Ethiopia has made a history, shifting the gear of its economy to industry and tourism; the two sectors are untapped. The country’s huge potential for tourism comes from its ancient historical remains, culture, and stunning natural sights which continue to attract big investments from the world’s acclaimed brands. Ethiopia had the milestone on the tourism sector, signing a major deal with AccorHotels group to open over 500 rooms in Addis Ababa; the biggest diplomatic base of the continent.
The tourism industry has been moving forward to fully use its potential, with the country formulating strategies and policies to increase the number of visitors and develop world class infrastructure. The stronger growth of the industry is underpinned by an improving infrastructure; with the coming of globally famed chain hotels including Ramada Addis Hotel, Radisson Blu, Sheraton Addis, Marriott Executive Apartments, Golden Tulip, Hilton, and Best Western International. The number is yet to improve with the coming of Accor Group Hotels, Inter Continental Hotels Group, Hilton Worldwide, AU Grand Hotel, Pullmann, Crowne Plaza, and Wyndham Hotel Group. Hightinging on these investments, the industry is expected to show massive growth particularly in regards to hotel investments.
The past few weeks have brought great news for Ethiopian tourism industry, inking a major agreement to bring Europe’s famed hotel group AccorHotels under its soil. Accor has major investments in the continent in 13 countries erecting 88 new hotels with over 12,000 rooms. It’s the leading hotelier by number of rooms in Africa opening its doors in over 20 African countries. It has created more than 10,000 job opportunities from its 94 hotels. Accor Group’s three Hotels will be opened in the coming five years to take its fair share of the growing Ethiopian tourism. This agreement is part of AccorHotels determined expansion plan in the continent. The group has signed a Management Agreement for a portfolio of 50 hotels in Angola and with Ibis Styles Luanda Talatona. This plan is adapted to the individual deals and locations and for all brands from luxury to economic segments. With an existing network of 89 hotels and a significant pipeline of several new hotels, AccorHotels has proved itself to be the next big thing in Ethiopia.
The Ethiopian tourism has shown remarkable progress to prove itself important for investors and visitors. The contribution of the industry to Ethiopia’s GDP is forecast to rise by 5 per cent by 2026 to ETB 85 billion (USD 3.7 billion). This largely reflects the economic activity generated by industry stakeholders such as hotels, travel agents, airlines and other passenger transportation services, restaurant, and leisure industries. In terms of job creation, it is expected to increase to 6.6 per cent generating 2,422,000 jobs by 2026. Although the country is not satisfied with the number of visitors hosting less than a million visitors on yearly basis, it is striving to increase the number of tourists to one million and the revenue to well over ETB 675 billion (USD 29.8 billion) between 2017 and 2026.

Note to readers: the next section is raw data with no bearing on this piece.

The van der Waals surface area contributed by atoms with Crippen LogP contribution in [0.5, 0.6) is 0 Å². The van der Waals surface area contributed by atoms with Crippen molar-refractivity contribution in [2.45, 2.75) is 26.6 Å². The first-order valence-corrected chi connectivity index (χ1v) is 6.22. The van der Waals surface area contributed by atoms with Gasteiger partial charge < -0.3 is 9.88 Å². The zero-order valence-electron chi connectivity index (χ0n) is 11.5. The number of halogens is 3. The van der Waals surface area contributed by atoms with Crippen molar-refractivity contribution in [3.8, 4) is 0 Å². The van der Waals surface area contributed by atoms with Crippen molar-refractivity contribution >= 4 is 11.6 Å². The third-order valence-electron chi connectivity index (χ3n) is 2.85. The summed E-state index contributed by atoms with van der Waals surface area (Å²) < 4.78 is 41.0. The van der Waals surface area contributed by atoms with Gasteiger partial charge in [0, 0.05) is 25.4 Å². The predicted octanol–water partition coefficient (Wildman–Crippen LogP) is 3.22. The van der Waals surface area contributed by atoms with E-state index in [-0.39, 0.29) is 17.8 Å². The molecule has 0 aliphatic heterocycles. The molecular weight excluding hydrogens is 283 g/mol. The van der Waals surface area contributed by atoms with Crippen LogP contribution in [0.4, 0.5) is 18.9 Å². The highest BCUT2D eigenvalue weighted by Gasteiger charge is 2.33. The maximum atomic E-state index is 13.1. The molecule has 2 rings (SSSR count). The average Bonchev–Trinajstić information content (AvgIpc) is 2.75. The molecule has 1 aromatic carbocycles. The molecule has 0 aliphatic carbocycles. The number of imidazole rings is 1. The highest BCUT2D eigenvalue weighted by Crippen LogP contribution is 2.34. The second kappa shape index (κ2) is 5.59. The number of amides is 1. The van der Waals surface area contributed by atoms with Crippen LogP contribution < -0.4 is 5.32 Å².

The untapped market opportunity coupled with the promising economic growth have enticed European investors including the European Investment Bank (EIB) which funds major state and private sector projects, africaJUICE, and Jumia Travel. Having chain hotels by itself is an attraction because hotels are part of a country’s infrastructural development to host both the white and blue collars. Most travellers not only want to sightsee but also want to experience hotel room suites which are surrounded by lavish facilities and services as part of the added benefits of travel.
As many in the industry agree, the coming of AccorHotels in Ethiopia's territory is great news for the country which is ambitiously up stretched to boost its tourism industry.
BY EDEN SAHLE
More than a century ago, when expedition by the European superpowers to the rest of the world was but normal, and that the former acted as if they bore the responsibility of “civilizing” the later, the Italians waged war to teach the Ethiopians a lesson on obedience. Yet, on the contrary, they bitterly learned a lesson that was also useful to other colonial powers. That's why the Battle of Adwa is more than a battlefield narrative.
The Italian army led by General Oreste Baratieri, Governor of Eritrea, marched the strongest colonial expeditionary force that Africa had ever seen by late February 1896, to settle around Mount Entichio in Tigray. The 20,000 men composed of Italians and other auxiliaries, as they had done in previous battles in the continent, waited for Ethiopians to attack their fortified positions first. When such an attack did not occur, Baratieri ordered what he hoped would be a sudden and devastating attack on the Ethiopians assembled near Adwa. The possibility of defeat for the Italians was out of anybody’s mind, as they had a modern European army of such size. The Italians were dying for the attack to end before it began, as this presumably decisive victory over apparently undermined natives would win a vast new empire for them.